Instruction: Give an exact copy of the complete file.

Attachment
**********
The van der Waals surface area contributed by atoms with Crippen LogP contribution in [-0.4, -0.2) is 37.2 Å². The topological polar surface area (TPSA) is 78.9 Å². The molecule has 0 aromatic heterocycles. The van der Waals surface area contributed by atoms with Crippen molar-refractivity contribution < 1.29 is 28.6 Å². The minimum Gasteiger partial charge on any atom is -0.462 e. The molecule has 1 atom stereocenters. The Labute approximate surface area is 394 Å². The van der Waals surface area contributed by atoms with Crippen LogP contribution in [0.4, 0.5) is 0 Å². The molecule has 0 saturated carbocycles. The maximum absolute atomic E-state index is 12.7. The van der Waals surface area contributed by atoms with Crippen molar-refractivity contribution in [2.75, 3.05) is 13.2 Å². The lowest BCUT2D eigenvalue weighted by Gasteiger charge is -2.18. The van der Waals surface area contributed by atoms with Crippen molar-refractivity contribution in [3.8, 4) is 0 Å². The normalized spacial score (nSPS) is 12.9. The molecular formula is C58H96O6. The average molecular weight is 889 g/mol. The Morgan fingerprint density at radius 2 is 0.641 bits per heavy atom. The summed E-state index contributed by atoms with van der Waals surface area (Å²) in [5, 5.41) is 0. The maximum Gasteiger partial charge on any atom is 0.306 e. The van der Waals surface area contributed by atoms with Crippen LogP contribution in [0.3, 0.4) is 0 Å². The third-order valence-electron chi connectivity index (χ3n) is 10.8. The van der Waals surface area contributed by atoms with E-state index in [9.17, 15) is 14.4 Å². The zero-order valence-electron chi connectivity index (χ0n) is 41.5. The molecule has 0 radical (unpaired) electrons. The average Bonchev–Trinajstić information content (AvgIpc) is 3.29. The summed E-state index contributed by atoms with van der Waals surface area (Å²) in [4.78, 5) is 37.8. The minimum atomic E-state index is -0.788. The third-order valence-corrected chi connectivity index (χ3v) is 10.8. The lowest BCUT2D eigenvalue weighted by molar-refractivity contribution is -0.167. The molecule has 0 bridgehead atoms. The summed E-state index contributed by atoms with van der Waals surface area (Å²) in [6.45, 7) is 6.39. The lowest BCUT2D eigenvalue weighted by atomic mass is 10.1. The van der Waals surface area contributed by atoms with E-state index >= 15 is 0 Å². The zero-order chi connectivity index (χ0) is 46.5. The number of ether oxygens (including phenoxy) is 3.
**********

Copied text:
The van der Waals surface area contributed by atoms with Crippen LogP contribution in [-0.4, -0.2) is 37.2 Å². The topological polar surface area (TPSA) is 78.9 Å². The molecule has 0 aromatic heterocycles. The van der Waals surface area contributed by atoms with Crippen molar-refractivity contribution < 1.29 is 28.6 Å². The minimum Gasteiger partial charge on any atom is -0.462 e. The molecule has 1 atom stereocenters. The Labute approximate surface area is 394 Å². The van der Waals surface area contributed by atoms with Crippen LogP contribution in [0.4, 0.5) is 0 Å². The molecule has 0 saturated carbocycles. The maximum absolute atomic E-state index is 12.7. The van der Waals surface area contributed by atoms with Crippen molar-refractivity contribution in [2.75, 3.05) is 13.2 Å². The lowest BCUT2D eigenvalue weighted by Gasteiger charge is -2.18. The van der Waals surface area contributed by atoms with Crippen molar-refractivity contribution in [3.8, 4) is 0 Å². The normalized spacial score (nSPS) is 12.9. The molecular formula is C58H96O6. The average molecular weight is 889 g/mol. The Morgan fingerprint density at radius 2 is 0.641 bits per heavy atom. The summed E-state index contributed by atoms with van der Waals surface area (Å²) in [5, 5.41) is 0. The maximum Gasteiger partial charge on any atom is 0.306 e. The van der Waals surface area contributed by atoms with Crippen LogP contribution in [0.3, 0.4) is 0 Å². The third-order valence-electron chi connectivity index (χ3n) is 10.8. The van der Waals surface area contributed by atoms with E-state index in [9.17, 15) is 14.4 Å². The zero-order valence-electron chi connectivity index (χ0n) is 41.5. The molecule has 0 radical (unpaired) electrons. The average Bonchev–Trinajstić information content (AvgIpc) is 3.29. The summed E-state index contributed by atoms with van der Waals surface area (Å²) in [4.78, 5) is 37.8. The minimum atomic E-state index is -0.788. The third-order valence-corrected chi connectivity index (χ3v) is 10.8. The lowest BCUT2D eigenvalue weighted by molar-refractivity contribution is -0.167. The molecule has 0 bridgehead atoms. The summed E-state index contributed by atoms with van der Waals surface area (Å²) in [6.45, 7) is 6.39. The lowest BCUT2D eigenvalue weighted by atomic mass is 10.1. The van der Waals surface area contributed by atoms with E-state index >= 15 is 0 Å². The zero-order chi connectivity index (χ0) is 46.5. The number of ether oxygens (including phenoxy) is 3.